The Texas Court of Criminal Appeals granted Rodney Reed, a death row inmate, an indefinite stay of execution on Friday, November 15th, just five days before he was scheduled to be executed. Reed, an African-American, was sentenced to death for the 1996 assault, rape, and strangulation of 19-year old Stacey Stites. Reed and lawyers from the Innocence Project claim that they have new medical testimony and new witness statements that will exonerate Reed. The new testimonies and statements allegedly implicate the man who was engaged to Stites at the time of her murder. A hearing is scheduled to take place in Spring of 2020, where both defense and prosecuting attorneys will focus on the new issues in the case. After heading back to the Court of Appeals, the judges will then determine if Reed will get a new trial. Governor Gregg Abbott, a Republican, has yet to comment about the court’s decision, despite the surmounting public support for Reed.
Instructors, click on the link below to download this week’s lecture for use in your classroom.
The deck contains a writing prompt, a debate question, as well as other assessment questions.
· “Amid Growing Support Campaign, Texas Death Row Inmate Rodney Reed’s Planned Execution Has Been Stayed. Here’s What You Need to Know”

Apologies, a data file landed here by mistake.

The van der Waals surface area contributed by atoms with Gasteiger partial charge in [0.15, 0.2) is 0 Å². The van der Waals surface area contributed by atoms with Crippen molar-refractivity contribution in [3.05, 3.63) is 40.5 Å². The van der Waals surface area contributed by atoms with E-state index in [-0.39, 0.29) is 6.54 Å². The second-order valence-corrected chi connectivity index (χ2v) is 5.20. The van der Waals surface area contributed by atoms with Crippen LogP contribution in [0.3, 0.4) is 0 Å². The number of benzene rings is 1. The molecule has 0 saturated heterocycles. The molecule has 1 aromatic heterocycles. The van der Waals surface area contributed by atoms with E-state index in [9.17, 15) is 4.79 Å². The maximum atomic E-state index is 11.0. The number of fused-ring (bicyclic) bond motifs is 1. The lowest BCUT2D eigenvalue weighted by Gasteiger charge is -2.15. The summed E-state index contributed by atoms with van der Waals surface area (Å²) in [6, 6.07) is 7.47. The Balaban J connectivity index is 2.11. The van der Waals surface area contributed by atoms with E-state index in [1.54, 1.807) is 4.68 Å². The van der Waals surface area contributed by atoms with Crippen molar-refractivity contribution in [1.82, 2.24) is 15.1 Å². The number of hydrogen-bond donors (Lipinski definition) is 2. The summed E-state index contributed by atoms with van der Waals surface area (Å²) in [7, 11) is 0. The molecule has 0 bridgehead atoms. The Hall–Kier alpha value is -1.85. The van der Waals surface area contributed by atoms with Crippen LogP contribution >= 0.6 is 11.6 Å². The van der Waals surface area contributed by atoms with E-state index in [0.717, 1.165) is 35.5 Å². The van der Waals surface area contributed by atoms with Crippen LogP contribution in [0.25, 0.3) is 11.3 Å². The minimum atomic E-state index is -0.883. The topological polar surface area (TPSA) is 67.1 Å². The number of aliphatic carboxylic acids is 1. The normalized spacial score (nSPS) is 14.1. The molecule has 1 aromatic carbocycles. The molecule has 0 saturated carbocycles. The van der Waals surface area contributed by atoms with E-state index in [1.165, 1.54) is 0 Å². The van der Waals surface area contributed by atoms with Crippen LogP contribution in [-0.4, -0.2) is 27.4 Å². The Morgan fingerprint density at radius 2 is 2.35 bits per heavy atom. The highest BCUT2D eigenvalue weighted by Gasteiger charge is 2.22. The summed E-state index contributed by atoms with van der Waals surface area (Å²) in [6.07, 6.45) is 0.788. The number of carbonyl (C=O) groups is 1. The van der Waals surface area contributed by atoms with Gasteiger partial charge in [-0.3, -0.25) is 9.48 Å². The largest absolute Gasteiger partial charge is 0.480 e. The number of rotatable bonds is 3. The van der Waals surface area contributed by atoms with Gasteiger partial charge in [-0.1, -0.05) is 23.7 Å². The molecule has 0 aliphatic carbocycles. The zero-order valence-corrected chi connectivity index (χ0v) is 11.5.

- Writing: What factors contributed to the court’s decision to stay Rodney Reed’s execution?
- Debate: Rodney Reed is innocent and should be exonerated.
- Poll: Do you think that the court made the right decision in halting the execution?
- Short Answer: Why has Rodney Reed’s case become high-profile?
Current Events Quiz
1.) What did the court cite in their last minute decision to stay Rodney Reed’s death sentence?
a. concealed information
b. false testimony
c. possible innocence
d. all of these
2.) The Texas Board of Pardons and Parole recommended to Governor Abbott that Rodney Reed receive a ______ reprieve on his execution.
3.) Since Republican Governor Abbott took office in 2015, _____ people have been executed in the state of Texas.
4.) According to the Innocence Project, Reed was convicted by an all-white jury. (T/F)
5.) The Texas Board of Pardons and Paroles asked Governor Abbott to commute Reed’s sentence to a lesser penalty. (T/F)
6.) Rodney Reed’s case is now considered high-profile. (T/F)
Featured Image: Texas Department of Criminal Justice